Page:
iQiyi, Bilibili join the Chinese rush to go public in the U.S.

A person holds a phone with Baidu Inc's video streaming service iQiyi in Jinan, Shandong province, China, in this May 25, 2016 photo illustration. Picture taken May 25, 2016. REUTERS/Stringer

Two more large technology companies in China have launched initial public offerings to begin trading in New York.

The filings Friday by Baidu Inc.’s Netflix-style video streaming service iQiyi Inc. and video site Bilibili Inc. come on the heels of 21 new listings last year by Chinese companies on U.S. exchanges.

IQiyi aims to raise as much as $2.4 billion, offering 125 million American depositary shares at $17 to $19 apiece, according to its filing with the U.S. Securities and Exchange Commission. Bilibili said in its filing that it intended to raise as much as $525 million, offering 42 million depositary shares for $10.50 to $12.50 each.

Chinese companies hungry for more cash for expansion have increasingly turned to U.S. markets to sell their shares, with last year’s total being the most since 2010, according to data compiled by Bloomberg. While investors in 2017’s class have lost 11 percent on a weighted-average basis, the cadence of deals doesn’t appear to be slowing.

Tencent Holdings Ltd.’s music unit and Xiaomi Corp. are among the companies that are said to be exploring first-time share sales in Hong Kong or elsewhere. Qu Toutiao, a Chinese news and video aggregation mobile app, is weighing a U.S. IPO at a value of as much as $3 billion, people with knowledge of the matter have said.

Both iQiyi and Bilibili are online entertainment platforms for streaming video. IQiyi counted 60.1 million subscribers at the end of February, with more than 98 percent of them paying for services, according to its deal prospectus. The company has focused on producing original content such as variety shows and original dramas.

Goldman, Credit Suisse

Total revenue at iQiyi climbed to $2.7 billion last year with a net loss of $574 million. The company has applied to list its shares on the Nasdaq Global Market under the symbol IQ in a deal led by Goldman Sachs Group Inc., Credit Suisse Group AG and Bank of America Corp.

Bilibili has focused on a younger audience, with about 82 percent of its user base having been born in China from 1990 to 2009, according to QuestMobile data cited in the company’s IPO prospectus. At the end of 2017, the company had 71.8 million active users on average monthly.

Bilibili posted net revenue of $379 million and a net loss of $28 million last year. The company has applied to list on the Nasdaq Global Select Market, under the symbol BILI. Morgan Stanley, Bank of America and JPMorgan Chase & Co. are leading the company’s deal.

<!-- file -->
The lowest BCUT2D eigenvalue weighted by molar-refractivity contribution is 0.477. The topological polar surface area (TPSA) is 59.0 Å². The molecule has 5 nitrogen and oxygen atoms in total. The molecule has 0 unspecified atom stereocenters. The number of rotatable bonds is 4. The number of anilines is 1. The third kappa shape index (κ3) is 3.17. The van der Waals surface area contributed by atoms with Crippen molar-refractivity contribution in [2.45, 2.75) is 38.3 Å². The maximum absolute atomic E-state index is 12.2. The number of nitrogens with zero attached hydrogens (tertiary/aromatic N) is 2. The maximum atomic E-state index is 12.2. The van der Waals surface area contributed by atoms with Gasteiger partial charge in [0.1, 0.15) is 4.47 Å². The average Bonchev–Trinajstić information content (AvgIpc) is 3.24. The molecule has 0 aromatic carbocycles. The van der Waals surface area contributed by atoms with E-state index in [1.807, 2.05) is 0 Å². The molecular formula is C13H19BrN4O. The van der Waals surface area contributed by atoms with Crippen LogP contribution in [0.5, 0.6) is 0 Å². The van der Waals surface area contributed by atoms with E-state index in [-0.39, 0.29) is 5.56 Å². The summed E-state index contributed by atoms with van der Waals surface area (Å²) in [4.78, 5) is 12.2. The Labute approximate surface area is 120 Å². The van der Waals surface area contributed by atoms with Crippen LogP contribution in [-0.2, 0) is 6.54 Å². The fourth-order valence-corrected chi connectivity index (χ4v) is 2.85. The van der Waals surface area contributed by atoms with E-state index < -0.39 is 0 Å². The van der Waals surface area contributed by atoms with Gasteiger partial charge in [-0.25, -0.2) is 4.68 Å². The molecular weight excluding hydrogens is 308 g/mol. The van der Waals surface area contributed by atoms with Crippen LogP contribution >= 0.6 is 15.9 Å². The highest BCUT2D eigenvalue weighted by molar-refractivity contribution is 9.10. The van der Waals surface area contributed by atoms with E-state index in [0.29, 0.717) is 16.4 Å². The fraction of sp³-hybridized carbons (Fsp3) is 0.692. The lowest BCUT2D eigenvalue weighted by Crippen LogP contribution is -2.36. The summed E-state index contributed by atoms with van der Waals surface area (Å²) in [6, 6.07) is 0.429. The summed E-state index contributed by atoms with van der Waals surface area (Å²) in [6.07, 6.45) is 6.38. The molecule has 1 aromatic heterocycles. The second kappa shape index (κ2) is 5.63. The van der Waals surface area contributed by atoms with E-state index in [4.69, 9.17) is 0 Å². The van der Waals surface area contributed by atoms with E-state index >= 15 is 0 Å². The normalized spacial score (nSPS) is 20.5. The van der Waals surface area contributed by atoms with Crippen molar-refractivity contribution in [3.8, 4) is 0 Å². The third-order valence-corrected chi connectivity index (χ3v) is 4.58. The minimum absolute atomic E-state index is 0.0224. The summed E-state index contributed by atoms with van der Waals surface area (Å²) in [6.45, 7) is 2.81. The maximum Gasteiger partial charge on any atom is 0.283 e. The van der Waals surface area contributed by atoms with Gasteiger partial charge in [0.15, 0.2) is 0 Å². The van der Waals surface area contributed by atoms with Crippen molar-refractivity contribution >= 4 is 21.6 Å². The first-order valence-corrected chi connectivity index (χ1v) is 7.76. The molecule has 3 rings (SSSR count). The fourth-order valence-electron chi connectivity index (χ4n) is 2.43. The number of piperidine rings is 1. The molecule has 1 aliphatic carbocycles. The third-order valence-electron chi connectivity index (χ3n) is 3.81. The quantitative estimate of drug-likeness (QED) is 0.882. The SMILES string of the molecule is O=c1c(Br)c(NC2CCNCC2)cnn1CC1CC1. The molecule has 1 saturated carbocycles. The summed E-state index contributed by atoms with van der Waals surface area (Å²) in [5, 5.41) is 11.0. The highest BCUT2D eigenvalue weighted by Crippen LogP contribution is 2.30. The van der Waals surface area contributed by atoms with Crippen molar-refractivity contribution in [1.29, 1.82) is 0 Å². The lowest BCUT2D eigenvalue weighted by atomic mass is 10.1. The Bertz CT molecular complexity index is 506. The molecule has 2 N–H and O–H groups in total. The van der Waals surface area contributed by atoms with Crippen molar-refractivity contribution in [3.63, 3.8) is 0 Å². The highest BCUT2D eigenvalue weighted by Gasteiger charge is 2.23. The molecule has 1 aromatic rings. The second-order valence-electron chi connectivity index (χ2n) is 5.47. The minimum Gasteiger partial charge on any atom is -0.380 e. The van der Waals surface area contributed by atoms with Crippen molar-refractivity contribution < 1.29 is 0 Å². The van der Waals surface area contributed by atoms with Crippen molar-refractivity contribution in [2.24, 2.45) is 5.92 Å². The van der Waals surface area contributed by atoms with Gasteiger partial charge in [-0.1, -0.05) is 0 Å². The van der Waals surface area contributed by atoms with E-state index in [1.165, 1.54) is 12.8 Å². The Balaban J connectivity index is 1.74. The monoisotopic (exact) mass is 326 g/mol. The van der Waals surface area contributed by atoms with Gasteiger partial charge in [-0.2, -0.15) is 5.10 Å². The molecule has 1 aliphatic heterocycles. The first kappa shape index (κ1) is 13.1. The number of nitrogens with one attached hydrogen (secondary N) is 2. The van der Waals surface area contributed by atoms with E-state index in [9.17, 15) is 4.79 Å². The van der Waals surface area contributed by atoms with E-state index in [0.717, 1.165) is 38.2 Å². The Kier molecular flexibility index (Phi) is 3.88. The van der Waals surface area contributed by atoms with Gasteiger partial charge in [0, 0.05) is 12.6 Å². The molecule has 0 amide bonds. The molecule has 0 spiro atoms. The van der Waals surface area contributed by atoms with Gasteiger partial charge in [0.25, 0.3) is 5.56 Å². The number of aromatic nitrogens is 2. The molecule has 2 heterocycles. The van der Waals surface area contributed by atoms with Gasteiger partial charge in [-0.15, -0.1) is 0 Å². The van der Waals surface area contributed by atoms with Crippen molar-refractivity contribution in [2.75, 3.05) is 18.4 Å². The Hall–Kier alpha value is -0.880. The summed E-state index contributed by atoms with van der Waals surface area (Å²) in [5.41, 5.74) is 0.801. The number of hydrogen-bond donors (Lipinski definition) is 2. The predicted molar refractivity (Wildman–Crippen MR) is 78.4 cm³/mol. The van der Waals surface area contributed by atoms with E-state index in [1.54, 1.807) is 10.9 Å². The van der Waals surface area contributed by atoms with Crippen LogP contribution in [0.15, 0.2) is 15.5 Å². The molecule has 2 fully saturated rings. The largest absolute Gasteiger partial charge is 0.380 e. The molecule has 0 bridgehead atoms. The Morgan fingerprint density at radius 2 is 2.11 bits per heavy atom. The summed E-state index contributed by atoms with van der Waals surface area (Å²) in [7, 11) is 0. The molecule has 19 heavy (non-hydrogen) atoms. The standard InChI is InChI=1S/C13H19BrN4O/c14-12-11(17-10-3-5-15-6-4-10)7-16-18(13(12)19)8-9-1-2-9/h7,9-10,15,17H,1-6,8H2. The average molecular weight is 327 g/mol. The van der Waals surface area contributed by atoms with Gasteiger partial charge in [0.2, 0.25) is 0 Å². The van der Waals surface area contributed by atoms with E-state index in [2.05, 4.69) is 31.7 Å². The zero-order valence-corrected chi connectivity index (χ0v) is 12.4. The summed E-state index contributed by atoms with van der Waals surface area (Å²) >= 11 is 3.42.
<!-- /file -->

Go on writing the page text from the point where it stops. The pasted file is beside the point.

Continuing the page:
Bloomberg

Singapore Reporter/s

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Following vacancies can be applied for (only in Singapore).   

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  • A reporter who can get behind the scenes and reveal how funding rounds are put together, or why they’ve failed to materialise. She/he in this role will largely focus on long-format stories. 
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Singapore Reporter/s

In Singapore, we are looking to double our reporting team by this year-end to comprehensively cover the fast-moving world of funded startups and VC, PE & M&A deals. We want reporters who can tell our readers what is really happening in these sectors and why it matters to markets, companies and consumers. The ability to write precisely and urgently is crucial for these roles. Ideal candidates must have to ability to work in a collaborative, dynamic, and fast-changing environment. We want our new hires to be digitally savvy and ready to experiment with new forms of storytelling. Most importantly, we are looking for hard-hitting reporters who work well in a team. Collaboration and collegiality are a must.

Following vacancies can be applied for (only in Singapore).

Following vacancies can be applied for (only in Singapore).   

  • A reporter to track companies/startups that have raised private capital, and have the potential to become unicorns. SEA currently has over 40 companies with a valuation of over $100 million and under $1 billion.
  • A reporter who can get behind the scenes and reveal how funding rounds are put together, or why they’ve failed to materialise. She/he in this role will largely focus on long-format stories. 
  • A journalist to track special situations funds, distressed debt and private credit (from the PE angle) across Asia.